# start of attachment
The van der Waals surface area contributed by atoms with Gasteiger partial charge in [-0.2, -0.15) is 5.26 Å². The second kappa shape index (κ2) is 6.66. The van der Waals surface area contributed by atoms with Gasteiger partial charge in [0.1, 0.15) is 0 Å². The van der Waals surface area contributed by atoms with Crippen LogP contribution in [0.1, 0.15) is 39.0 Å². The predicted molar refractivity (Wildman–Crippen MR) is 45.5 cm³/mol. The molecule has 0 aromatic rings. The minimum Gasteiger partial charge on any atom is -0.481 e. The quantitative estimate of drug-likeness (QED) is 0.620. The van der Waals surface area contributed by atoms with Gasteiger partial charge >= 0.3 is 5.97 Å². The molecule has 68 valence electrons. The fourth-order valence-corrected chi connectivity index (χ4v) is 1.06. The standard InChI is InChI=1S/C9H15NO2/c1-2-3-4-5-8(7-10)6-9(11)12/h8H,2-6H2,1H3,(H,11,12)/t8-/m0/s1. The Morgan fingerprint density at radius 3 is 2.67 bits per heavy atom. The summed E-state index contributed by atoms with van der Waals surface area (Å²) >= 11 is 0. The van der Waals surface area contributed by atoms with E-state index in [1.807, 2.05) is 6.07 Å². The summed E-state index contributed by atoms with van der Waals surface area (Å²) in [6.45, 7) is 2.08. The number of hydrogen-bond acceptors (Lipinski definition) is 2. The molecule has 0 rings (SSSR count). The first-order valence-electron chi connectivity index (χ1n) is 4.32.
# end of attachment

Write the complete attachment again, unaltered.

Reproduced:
The van der Waals surface area contributed by atoms with Gasteiger partial charge in [-0.2, -0.15) is 5.26 Å². The second kappa shape index (κ2) is 6.66. The van der Waals surface area contributed by atoms with Gasteiger partial charge in [0.1, 0.15) is 0 Å². The van der Waals surface area contributed by atoms with Crippen LogP contribution in [0.1, 0.15) is 39.0 Å². The predicted molar refractivity (Wildman–Crippen MR) is 45.5 cm³/mol. The molecule has 0 aromatic rings. The minimum Gasteiger partial charge on any atom is -0.481 e. The quantitative estimate of drug-likeness (QED) is 0.620. The van der Waals surface area contributed by atoms with Gasteiger partial charge >= 0.3 is 5.97 Å². The molecule has 68 valence electrons. The fourth-order valence-corrected chi connectivity index (χ4v) is 1.06. The standard InChI is InChI=1S/C9H15NO2/c1-2-3-4-5-8(7-10)6-9(11)12/h8H,2-6H2,1H3,(H,11,12)/t8-/m0/s1. The Morgan fingerprint density at radius 3 is 2.67 bits per heavy atom. The summed E-state index contributed by atoms with van der Waals surface area (Å²) >= 11 is 0. The van der Waals surface area contributed by atoms with E-state index in [1.807, 2.05) is 6.07 Å². The summed E-state index contributed by atoms with van der Waals surface area (Å²) in [6.45, 7) is 2.08. The number of hydrogen-bond acceptors (Lipinski definition) is 2. The molecule has 0 rings (SSSR count). The first-order valence-electron chi connectivity index (χ1n) is 4.32.